• 28th February 2002: The Union Finance Minister, Jaswant Singh, announced in the Union budget proposal an increase of Rs. 12 in the price of a 50 kg bag of urea and a smaller increase in the price of two other fertilizers which constituted about 5 per cent rise in prices. The current urea price of Rs. 4,830 a tonne carries a subsidy of as much as 80 per cent.
  • 11 March 2002. The Finance Minister had to roll back the increases in fertilizer prices under intense opposition pressure (The Hindu, 12 March 2002)
  • On 4 June 1998, the Lok Sabha witnessed acrimonious scenes over the hike in urea and petroleum process. The entire opposition staged a walkout. The issue rocked the house for two days leading to walkout by opposition. The finance minister in his budget proposal had proposed a hike of 50 paisa per kilogram of urea to reduce subsidy on it. This forced the finance minister Mr. Yashwant Sinha to roll back the hike in urea prices ( Hindustan Times, 4 and 5 June 1998)
  • 22 February 1983: In a rare move, the Lok Sabha today unanimously decided to suspend official business and give precedence to debate on Assam. Home Minister P.C.Sethi made a statement “I seek the cooperation of all members whatever their views and policies, in promoting harmony among different communities and groups living in Assam. What is needed now is not acrimony but a healing touch.” (Hindustan Times, 22 February 1983)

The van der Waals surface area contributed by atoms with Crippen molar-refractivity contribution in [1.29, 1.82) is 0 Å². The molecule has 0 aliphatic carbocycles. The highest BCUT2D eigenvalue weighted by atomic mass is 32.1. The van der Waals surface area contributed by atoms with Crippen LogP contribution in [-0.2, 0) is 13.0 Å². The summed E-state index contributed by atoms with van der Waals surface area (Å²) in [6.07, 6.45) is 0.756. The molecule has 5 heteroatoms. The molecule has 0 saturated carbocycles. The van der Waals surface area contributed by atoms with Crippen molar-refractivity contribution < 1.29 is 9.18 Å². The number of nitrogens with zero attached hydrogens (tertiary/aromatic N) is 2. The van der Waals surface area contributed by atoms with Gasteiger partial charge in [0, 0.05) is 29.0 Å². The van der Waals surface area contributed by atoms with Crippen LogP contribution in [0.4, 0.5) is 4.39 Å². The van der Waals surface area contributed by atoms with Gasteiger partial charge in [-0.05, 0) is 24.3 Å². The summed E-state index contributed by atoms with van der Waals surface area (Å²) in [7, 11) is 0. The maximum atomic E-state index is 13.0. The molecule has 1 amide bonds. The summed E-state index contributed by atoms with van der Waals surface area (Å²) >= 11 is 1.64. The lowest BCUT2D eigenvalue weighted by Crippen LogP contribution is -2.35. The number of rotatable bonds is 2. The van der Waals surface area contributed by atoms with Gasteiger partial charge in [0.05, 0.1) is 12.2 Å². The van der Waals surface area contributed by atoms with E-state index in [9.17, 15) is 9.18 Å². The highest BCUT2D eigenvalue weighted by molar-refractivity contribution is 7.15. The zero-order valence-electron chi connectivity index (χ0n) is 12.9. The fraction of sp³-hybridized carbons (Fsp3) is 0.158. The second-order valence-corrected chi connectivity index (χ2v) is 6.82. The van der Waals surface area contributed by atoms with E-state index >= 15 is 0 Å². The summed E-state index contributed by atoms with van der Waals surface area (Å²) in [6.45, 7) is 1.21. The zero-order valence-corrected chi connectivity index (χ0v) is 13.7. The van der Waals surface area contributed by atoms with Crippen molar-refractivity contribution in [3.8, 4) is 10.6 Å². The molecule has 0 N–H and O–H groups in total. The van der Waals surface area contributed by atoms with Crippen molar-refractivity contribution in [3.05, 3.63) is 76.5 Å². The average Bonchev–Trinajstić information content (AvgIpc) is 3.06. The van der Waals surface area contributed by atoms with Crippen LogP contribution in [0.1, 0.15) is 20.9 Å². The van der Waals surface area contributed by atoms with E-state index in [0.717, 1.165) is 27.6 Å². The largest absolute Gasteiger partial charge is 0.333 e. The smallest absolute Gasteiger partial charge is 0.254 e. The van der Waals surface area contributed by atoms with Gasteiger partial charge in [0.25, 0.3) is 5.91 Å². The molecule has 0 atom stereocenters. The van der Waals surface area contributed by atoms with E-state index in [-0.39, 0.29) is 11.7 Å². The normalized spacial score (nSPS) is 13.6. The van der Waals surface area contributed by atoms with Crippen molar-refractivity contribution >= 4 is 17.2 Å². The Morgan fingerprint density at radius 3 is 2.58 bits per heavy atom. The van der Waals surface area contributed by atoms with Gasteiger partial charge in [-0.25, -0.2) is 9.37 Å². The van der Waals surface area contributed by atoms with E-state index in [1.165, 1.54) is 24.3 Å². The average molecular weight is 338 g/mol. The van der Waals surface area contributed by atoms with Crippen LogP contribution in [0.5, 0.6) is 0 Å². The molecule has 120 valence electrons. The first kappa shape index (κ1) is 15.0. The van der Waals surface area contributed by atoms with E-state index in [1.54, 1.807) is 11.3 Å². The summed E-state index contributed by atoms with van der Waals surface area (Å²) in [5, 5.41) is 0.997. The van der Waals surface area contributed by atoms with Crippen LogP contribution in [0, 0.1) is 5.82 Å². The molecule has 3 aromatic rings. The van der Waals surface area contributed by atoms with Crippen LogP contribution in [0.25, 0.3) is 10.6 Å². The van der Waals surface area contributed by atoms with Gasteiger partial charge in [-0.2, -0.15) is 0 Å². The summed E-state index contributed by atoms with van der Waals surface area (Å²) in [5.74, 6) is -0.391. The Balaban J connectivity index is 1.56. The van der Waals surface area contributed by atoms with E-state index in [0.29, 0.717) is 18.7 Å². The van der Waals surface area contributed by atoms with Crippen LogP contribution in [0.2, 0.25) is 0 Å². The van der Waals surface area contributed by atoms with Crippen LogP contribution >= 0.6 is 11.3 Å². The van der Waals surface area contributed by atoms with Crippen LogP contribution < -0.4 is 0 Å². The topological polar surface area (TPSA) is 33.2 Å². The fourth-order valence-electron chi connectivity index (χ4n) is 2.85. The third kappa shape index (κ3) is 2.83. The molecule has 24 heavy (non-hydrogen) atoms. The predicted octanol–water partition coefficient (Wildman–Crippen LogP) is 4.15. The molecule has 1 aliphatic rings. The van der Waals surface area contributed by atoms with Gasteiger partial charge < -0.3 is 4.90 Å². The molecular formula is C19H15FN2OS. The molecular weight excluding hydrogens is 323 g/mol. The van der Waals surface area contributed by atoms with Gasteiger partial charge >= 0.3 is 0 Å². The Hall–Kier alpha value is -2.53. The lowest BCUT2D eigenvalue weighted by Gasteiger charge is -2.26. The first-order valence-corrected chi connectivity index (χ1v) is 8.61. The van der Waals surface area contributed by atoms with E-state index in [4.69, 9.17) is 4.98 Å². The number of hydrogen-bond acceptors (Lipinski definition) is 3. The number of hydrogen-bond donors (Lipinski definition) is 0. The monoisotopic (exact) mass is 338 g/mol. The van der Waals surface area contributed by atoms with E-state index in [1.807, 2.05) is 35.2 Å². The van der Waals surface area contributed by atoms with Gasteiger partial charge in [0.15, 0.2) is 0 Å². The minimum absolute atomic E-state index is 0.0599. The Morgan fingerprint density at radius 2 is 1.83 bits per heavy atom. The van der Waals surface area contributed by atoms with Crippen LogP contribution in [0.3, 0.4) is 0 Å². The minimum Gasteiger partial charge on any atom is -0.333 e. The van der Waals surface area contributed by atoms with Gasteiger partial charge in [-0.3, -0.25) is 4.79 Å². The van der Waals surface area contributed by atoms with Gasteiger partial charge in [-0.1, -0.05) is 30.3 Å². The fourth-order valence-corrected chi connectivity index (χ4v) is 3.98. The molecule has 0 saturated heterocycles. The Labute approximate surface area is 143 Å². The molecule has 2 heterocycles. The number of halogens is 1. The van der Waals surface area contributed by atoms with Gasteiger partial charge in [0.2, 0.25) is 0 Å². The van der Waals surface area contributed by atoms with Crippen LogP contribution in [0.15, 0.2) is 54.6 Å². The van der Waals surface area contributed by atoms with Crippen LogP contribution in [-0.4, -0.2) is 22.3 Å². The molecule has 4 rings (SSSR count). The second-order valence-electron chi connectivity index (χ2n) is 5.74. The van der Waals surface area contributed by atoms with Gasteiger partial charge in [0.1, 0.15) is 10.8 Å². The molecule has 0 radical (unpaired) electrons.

• Congress Members voiced protest against atrocities on Harijans in Andhra Pradesh (The Hindu, 3 March 1985)

Why do we need Two Houses of Parliament?

The term ‘Parliament’ refers to the national legislature. The legislature of the States is described as State legislature. The Parliament in India has two houses. When there are two houses of the legislature, it is called a bicameral legislature. The two Houses of the Indian Parliament are the Council of States or the Rajya Sabha and the House of the People or the Lok Sabha. The Constitution has given the States the option of establishing either a unicameral or bicameral legislature. At present only six States have a bicameral legislature.


States having a bicameral legislature are given below:

(i) Andhra Pradesh

(ii) Bihar

(iii) Karnataka

(iv) Maharashtra

(v) Telangana

(vi) Uttar Pradesh